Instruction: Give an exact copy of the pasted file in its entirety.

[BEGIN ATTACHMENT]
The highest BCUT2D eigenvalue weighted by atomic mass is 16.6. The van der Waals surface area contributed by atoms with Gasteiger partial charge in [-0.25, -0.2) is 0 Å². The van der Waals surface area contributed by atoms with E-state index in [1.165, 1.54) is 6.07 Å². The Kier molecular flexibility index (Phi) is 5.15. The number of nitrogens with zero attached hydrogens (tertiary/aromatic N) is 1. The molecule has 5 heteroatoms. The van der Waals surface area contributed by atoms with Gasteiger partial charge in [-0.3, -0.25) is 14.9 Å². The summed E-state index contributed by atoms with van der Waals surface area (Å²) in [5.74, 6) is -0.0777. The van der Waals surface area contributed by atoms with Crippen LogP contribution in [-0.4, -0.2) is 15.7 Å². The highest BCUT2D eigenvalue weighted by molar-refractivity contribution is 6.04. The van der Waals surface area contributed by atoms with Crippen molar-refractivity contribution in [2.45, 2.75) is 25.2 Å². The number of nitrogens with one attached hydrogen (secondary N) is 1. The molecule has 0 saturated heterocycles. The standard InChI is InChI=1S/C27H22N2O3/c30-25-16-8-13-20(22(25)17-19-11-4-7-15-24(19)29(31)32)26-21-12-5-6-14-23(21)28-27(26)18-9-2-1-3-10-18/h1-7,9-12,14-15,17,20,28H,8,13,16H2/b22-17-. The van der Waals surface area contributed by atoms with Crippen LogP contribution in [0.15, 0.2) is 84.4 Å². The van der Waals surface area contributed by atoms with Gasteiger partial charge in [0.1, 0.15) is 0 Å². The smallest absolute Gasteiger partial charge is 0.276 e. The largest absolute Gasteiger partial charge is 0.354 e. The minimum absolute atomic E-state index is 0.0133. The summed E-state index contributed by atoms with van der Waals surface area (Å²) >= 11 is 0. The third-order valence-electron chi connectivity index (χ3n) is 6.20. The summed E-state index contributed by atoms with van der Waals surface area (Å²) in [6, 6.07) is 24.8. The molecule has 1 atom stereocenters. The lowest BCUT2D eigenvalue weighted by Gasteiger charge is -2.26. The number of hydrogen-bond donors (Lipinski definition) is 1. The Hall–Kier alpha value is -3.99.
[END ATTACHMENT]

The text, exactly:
The highest BCUT2D eigenvalue weighted by atomic mass is 16.6. The van der Waals surface area contributed by atoms with Gasteiger partial charge in [-0.25, -0.2) is 0 Å². The van der Waals surface area contributed by atoms with E-state index in [1.165, 1.54) is 6.07 Å². The Kier molecular flexibility index (Phi) is 5.15. The number of nitrogens with zero attached hydrogens (tertiary/aromatic N) is 1. The molecule has 5 heteroatoms. The van der Waals surface area contributed by atoms with Gasteiger partial charge in [-0.3, -0.25) is 14.9 Å². The summed E-state index contributed by atoms with van der Waals surface area (Å²) in [5.74, 6) is -0.0777. The van der Waals surface area contributed by atoms with Crippen LogP contribution in [-0.4, -0.2) is 15.7 Å². The highest BCUT2D eigenvalue weighted by molar-refractivity contribution is 6.04. The van der Waals surface area contributed by atoms with Crippen molar-refractivity contribution in [2.45, 2.75) is 25.2 Å². The number of nitrogens with one attached hydrogen (secondary N) is 1. The molecule has 0 saturated heterocycles. The standard InChI is InChI=1S/C27H22N2O3/c30-25-16-8-13-20(22(25)17-19-11-4-7-15-24(19)29(31)32)26-21-12-5-6-14-23(21)28-27(26)18-9-2-1-3-10-18/h1-7,9-12,14-15,17,20,28H,8,13,16H2/b22-17-. The van der Waals surface area contributed by atoms with Crippen LogP contribution in [0.15, 0.2) is 84.4 Å². The van der Waals surface area contributed by atoms with Gasteiger partial charge in [0.1, 0.15) is 0 Å². The smallest absolute Gasteiger partial charge is 0.276 e. The largest absolute Gasteiger partial charge is 0.354 e. The minimum absolute atomic E-state index is 0.0133. The summed E-state index contributed by atoms with van der Waals surface area (Å²) >= 11 is 0. The third-order valence-electron chi connectivity index (χ3n) is 6.20. The summed E-state index contributed by atoms with van der Waals surface area (Å²) in [6, 6.07) is 24.8. The molecule has 1 atom stereocenters. The lowest BCUT2D eigenvalue weighted by Gasteiger charge is -2.26. The number of hydrogen-bond donors (Lipinski definition) is 1. The Hall–Kier alpha value is -3.99.